This article re-assesses the multi-level governance debate and specifically the 'renationalization thesis', with respect to EU cohesion policy. It focuses on two of the principles of decision-making under the structural funds: concentration (decisions on where the money is spent) and programming (decisions on how it is spent). The analysis takes a longitudinal approach, examining each of the policy phases from 1988 until the recent debate on the 2007-13 period. The article concludes that the role of national governments (relative to the European Commission) in key decisions on the implementation of cohesion policy has been exaggerated in the literature and that important arguments underpinning the 'renationalization thesis' are flawed.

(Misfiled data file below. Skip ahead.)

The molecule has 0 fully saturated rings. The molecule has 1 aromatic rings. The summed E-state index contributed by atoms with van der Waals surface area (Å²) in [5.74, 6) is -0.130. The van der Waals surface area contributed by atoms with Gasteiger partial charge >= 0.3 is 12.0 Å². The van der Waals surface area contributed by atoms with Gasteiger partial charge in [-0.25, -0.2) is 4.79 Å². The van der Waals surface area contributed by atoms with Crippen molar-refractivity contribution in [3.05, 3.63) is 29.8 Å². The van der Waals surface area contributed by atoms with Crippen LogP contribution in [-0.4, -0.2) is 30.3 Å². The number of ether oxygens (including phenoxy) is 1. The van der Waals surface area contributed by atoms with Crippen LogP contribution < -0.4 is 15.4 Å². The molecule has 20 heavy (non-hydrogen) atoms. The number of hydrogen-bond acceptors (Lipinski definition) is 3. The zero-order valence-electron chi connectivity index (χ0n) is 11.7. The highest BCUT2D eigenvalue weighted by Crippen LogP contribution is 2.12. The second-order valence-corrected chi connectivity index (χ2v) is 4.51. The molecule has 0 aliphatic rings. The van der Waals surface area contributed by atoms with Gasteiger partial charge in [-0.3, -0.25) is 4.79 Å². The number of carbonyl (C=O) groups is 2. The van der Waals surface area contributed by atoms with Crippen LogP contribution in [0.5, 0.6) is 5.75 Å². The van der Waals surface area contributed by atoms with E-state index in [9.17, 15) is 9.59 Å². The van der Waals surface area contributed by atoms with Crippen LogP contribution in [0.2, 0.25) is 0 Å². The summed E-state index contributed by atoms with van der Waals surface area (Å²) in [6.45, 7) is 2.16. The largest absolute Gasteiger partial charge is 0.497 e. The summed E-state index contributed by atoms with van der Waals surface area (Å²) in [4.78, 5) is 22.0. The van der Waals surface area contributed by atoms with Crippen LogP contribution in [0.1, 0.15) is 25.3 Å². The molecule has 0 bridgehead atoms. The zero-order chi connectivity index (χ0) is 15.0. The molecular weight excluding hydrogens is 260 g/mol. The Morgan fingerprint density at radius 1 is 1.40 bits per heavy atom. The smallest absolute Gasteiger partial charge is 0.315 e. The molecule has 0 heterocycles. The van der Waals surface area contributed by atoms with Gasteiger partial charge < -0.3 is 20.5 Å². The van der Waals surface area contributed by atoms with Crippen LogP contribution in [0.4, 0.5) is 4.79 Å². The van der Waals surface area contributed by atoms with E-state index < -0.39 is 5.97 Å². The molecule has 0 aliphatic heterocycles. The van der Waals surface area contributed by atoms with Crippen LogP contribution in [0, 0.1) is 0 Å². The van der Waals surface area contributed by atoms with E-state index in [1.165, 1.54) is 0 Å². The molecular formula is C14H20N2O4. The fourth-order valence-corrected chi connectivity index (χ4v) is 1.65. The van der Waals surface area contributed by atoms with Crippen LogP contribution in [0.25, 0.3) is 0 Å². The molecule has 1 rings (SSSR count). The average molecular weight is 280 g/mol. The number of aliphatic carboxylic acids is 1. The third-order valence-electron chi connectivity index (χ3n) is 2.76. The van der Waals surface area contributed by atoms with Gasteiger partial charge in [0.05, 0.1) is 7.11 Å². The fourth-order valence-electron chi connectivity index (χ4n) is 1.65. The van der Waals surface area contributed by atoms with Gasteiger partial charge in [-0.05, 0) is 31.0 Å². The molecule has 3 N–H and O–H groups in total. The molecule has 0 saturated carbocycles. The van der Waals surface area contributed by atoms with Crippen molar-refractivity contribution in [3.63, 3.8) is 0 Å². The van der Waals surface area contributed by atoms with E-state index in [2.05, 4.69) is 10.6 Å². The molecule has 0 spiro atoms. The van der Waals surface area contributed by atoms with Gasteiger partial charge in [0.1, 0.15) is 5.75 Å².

- cohesion policy
- national governments
Impact of research on the implementation of EU Cohesion policy on the European Commission's legislative proposals for the reform of the policy
Impact: Impact - for External Portal › Policy and legislation, Economic and commerce